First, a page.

Yesterday I gave everyone permission to sketch poorly in service of their characters and games. (If anyone gives guff in regard to your efforts, send 'em to me!) The other side of that coin is – as the audience – to be kind to those doing sketches. Sure, if a sketch looks (ahem) sketchy, there's often an inclination to make a joke about it. I encourage anyone who is so inclined to tamp down that impulse. (And I say this as a natural smart aleck, for whom sarcasm is my primary language . . .)
As a player or GM, being in a roleplaying game can be an experience that's surprisingly intimate (for lack of a better word). You're trying to come up with little stories on the spot to convey unusual ideas for characters who are possibly little like yourself, and may even be radically different in outlook, age, gender, etc. A lot of times, you're putting your heart out there. That takes a fair amount of trust . . . which can be scuffed or broken by ill-considered quips from other players.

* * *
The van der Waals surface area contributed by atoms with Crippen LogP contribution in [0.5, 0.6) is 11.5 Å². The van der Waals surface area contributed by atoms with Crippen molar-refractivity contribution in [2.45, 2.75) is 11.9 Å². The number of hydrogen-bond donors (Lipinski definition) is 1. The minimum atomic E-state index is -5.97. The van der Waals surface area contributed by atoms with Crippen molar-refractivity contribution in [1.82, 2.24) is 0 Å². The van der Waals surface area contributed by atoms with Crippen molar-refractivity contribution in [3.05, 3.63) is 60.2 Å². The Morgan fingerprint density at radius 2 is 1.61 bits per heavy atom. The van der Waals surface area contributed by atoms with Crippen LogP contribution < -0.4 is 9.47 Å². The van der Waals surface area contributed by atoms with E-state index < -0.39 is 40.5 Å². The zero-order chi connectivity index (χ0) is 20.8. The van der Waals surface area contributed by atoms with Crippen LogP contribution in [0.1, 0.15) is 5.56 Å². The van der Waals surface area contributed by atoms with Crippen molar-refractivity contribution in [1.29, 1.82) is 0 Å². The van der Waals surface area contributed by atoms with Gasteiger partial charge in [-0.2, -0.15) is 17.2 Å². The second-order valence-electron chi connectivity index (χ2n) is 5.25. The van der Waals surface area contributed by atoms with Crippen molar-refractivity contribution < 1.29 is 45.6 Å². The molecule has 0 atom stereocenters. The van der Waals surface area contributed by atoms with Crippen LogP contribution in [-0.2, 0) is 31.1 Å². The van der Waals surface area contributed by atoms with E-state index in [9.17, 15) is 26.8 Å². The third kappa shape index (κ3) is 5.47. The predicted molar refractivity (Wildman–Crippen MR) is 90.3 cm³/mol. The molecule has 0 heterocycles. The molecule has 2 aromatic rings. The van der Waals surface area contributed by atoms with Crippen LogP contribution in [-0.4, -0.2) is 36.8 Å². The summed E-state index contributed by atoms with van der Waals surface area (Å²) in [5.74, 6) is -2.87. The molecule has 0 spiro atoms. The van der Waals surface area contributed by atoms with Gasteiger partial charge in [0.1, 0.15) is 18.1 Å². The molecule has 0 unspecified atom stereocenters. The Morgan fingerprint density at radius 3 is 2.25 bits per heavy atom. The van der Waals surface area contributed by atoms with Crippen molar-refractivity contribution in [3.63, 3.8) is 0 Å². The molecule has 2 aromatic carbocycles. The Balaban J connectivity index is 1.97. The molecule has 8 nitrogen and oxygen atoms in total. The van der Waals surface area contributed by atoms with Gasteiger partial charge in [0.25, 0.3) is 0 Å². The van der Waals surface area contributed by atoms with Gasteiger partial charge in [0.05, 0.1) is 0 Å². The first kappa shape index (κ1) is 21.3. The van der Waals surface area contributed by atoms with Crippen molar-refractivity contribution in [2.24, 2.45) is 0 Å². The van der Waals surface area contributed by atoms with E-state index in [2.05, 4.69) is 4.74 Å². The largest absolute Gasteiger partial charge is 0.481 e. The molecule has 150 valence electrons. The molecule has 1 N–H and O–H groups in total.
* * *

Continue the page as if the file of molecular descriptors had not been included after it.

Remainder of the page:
So if someone tries to make the game better by doing a quick sketch to get a point across, accept it in the spirit it's offered, even if the picture itself is less than ideal. Focus on what that sketch is showing you about the character or situation. Find something nice to say about it. (I note that some groups are just fine with good-natured ribbing, but realize that even "funny" comments among friends can sometimes hit a toxic point. Genuine expressions of appreciation and admiration amid jokes go a long way toward keeping kindness central to the gaming relationship.)
But above all, keep having fun! When it comes to good gaming, even a bad draw can mean a good win.
-- Steven Marsh